Women in AV: The Three – Part 3: Anne Sellers, Sensory Technologies

This blog and interview were written and conducted by Penny Sitler of Draper Inc. Check them out on Twitter at @DraperInc.

Anne-Sellers-1014I’m honored to have been invited to help write this blog series on women AV entrepreneurs. Corey Moss had the idea, and I hope you’ve already read his excellent interview with Cory Schaeffer of Listen Technologies, as well as Kelly Perkins’ chat with Midori Connolly of AV Girl Productions.

Corey invited me to choose a woman in the integration sector of our industry. That is a wide open field with many outstanding women business owners, and at Draper we work with many of them. So it was hard to select just one for this interview. I’m so pleased that Anne Sellers of Sensory Technologies accepted my invitation. Like many business owners in our industry, Anne is part of a partnership. She brings a passion for finance and a deep understanding of management principles to her work as Sensory’s CFO. While I was interviewing her for this post, Anne and I were surprised to find that we missed an opportunity to meet years ago. Back in the 1980’s, we were both students at DePauw University, graduating just a year apart!

Sensory Technologies comes from the joining of two longtime AV industry companies: Video Images in Wisconsin and the integration segment of Markey AV in Indiana. Their success is documented in the recent Commercial Integrator feature on CI Industry Leaders, where Sensory Technologies appears at the top of the list of Corporate Market Integrators. Quite a recognition after just eight years in business!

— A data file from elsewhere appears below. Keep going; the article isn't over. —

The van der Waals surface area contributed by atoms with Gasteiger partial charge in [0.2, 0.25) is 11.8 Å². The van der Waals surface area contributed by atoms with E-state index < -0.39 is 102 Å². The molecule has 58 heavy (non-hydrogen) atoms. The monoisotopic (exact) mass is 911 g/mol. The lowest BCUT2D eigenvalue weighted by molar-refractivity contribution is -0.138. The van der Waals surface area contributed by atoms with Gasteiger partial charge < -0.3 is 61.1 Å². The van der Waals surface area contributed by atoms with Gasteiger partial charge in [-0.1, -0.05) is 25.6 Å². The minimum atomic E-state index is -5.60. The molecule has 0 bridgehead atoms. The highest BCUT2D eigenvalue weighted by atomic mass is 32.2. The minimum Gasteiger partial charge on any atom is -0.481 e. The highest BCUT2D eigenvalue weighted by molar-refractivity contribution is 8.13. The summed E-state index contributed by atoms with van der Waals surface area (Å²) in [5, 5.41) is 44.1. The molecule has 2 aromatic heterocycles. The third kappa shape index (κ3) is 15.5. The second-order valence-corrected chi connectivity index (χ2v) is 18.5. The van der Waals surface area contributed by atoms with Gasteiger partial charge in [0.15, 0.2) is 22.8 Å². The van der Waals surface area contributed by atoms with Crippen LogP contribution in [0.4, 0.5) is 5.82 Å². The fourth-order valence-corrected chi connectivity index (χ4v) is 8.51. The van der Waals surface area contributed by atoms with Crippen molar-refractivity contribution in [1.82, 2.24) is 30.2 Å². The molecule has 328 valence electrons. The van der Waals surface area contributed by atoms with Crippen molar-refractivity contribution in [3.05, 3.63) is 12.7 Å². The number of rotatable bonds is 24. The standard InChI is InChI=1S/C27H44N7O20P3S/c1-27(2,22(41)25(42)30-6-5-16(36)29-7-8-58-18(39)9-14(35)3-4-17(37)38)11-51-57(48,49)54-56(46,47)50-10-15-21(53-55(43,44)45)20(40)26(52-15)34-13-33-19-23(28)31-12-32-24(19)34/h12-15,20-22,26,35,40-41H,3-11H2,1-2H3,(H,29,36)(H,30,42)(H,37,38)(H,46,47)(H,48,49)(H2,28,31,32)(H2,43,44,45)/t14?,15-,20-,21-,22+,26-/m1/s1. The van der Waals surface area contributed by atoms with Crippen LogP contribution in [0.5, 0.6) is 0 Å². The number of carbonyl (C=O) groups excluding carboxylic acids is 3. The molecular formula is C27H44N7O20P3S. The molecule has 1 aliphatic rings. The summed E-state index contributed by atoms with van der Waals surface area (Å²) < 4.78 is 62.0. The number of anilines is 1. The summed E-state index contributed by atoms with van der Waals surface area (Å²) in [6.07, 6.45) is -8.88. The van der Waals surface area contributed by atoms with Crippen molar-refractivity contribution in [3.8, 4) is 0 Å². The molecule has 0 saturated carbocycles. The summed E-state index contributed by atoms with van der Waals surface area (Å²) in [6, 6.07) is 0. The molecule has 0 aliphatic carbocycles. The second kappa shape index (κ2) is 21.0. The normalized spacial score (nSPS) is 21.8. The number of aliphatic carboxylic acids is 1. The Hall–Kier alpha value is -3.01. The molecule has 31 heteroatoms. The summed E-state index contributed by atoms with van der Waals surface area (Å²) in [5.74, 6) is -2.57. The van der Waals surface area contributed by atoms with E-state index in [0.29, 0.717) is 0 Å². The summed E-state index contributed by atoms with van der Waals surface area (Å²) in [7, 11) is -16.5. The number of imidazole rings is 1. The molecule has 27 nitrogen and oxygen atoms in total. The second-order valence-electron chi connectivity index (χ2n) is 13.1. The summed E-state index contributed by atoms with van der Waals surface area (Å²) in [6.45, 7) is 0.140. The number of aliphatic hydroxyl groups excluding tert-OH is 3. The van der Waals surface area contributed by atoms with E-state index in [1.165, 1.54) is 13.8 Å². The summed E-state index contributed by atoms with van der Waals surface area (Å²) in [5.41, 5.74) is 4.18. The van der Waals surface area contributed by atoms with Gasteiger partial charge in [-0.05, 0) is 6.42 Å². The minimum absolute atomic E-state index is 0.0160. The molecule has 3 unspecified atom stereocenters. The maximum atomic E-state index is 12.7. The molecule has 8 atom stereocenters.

PS: What was it that first interested you about the realm of audio visual technology, and at what moment did you decide it was time to enter into your chosen field of AV? In essence, when and how did it all begin?

AS: Actually – I married into this industry. My husband, Andy, began his integration work when he was a manager at the old Ameritech – Indiana Bell Telephone company. My interest came primarily in how to take a product and talent and build it into a successful business.

PS: Did you always know you wanted to run your own company? Was there a specific moment, event or person that really influenced you to make the jump?

SensoryTech_logo-1014AS: Yes, I would have to say I always wanted to own my own company. I am not very risk averse, enjoy reading about and understanding patterns of success and failure, and embrace the financial aspect of running a business. CNBC is playing constantly on my car radio. Age and experience has helped my confidence, and often I have been lucky enough to have someone else say “of course you can do this!”

My first business was producing a video about the Medicare system for nursing homes to use. I had wonderful partners then, and I do now. Early on I realized you need to have a product and a customer….then you need to find excellent team to surround yourself with.

PS: Financing a business is always a challenge, and women compete for a smaller pool of funds. In the July issue of Inc. magazine, Kimberly Weisul writes “Women entrepreneurs get just 19 percent of angel funding and about six percent of venture capital.” Would you share a little with us about your financing journey?